American media and society
The development of psychoanalysis, especially by the influence of Sigmund Freud, caused an inevitable surge in popularity in both American media and society. Freud was a highly intelligent psychologist who strayed away from traditional methods in psychology such as experimentation and focused more on subject areas that other psychologists avoided. Freud was particularly interested in motivating forces, consciousness, and conflict, neither of which psychologists had given an in-depth analysis to before Freud. While psychoanalysis was subject to criticism, because of how much it varied from academic psychology, it began to gain popularity amongst the public because of the extremely different subject matters that Freud had proposed.
Because psychoanalysis was such a vastly different concept, it received a dramatic surge in media attention via newspapers, magazines, and books. In addition, Freud was actually invited to be featured in a film, and although he declined he had many television shows and documentaries made about his contributions to psychoanalysis. Freud’s work around sex was equally as intriguing as the idea of psychoanalysis itself and helped contribute to the rise in popularity of his ideas.
Although psychoanalysis saw a rise in popularity when it was first introduced as a school of thought, it continues to be relevant even in today’s society. Many therapists still use psychoanalysis as a way to treat patients diagnosed as having an anxiety or depressive disorder. In media such as tv shows or movies, we can see theories that Freud studied such as the conscious and unconscious mind being dramatized through the depiction of alter-egos. Additionally, Freud also gave us the language of terms related to consciousness such as the defense mechanisms. In everyday life, I can experience the bridge between consciousness and unconsciousness by accidentally slipping up and saying something that I didn’t mean to say. While some of Freud’s theories have not withstood the test of time, he still has many influences on our lives and the history of psychology.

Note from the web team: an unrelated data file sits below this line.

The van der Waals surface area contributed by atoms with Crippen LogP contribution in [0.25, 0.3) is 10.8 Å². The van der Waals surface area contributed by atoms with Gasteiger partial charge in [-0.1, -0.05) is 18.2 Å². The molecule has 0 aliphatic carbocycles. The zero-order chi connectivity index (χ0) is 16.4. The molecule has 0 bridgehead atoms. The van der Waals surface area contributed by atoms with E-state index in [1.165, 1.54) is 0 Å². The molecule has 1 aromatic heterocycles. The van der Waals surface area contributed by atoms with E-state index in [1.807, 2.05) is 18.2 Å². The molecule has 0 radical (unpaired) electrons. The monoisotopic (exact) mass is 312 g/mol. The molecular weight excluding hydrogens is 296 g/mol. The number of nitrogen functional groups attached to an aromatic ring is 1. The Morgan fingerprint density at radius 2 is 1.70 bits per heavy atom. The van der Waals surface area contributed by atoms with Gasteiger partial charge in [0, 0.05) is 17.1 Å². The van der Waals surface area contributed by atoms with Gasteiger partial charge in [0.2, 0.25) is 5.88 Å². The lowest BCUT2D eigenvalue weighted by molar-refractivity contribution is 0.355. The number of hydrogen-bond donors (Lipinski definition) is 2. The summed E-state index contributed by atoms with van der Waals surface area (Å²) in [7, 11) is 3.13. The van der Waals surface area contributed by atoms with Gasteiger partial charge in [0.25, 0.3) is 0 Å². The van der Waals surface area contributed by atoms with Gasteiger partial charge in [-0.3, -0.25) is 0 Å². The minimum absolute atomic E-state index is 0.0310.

Freud’s theory of personality and the system of psychotherapy is still seen today in our person lives as well as movies. For instance, Freudian defense mechanisms are prevalent everywhere and we use them to represent our unconscious denials. Freud theorized that defense mechanism are there to guard the ego against forms of anxiety. The forms of anxiety were said to be objective anxiety, neurotic anxiety, and moral anxiety. The other day me and my parents were having a discussion on group conversations. We were trying to discuss why during confrontations whomever is being confronted begins to initiate their defense mechanisms. However, this is only one example of a portion of Freud’s psychoanalysis. Another big example is impulse which Freud made into a term for human motivating forces when most psychologists used instinct. The phrase “acting on impulse” has been said and heard by almost everyone. In fact another term to describe an impulse we all have is libido, the innate impulse that influences someone towards pleasure. Even in movies I have heard people refer to libido as a term for pleasure crazy or just to describe someone who acts on their impulse towards pleasure. There have even been pills and stimulants made that are said to increase your libido. As for the neo-Freudians, they sought out to modify Freud’s psychoanalysis theory. The term archetypes was used to describe an individual whom acts in a similar fashion to their ancestors given a similar situation. I have heard this term used many time in movies and everyday life. The term itself has been modified a bit to describe a socially accepted symbol that is replicated by everyone. For example, a hero, mentor, allies, trickster. etc. that you see in movies. Two large term used universally to this day are introversion and extraversion. When in school you are labeled as an extrovert or introvert depending on your sociability.
IN 3-4 LINES, RESPOND TO THIS TWO DISCUSSION BOARD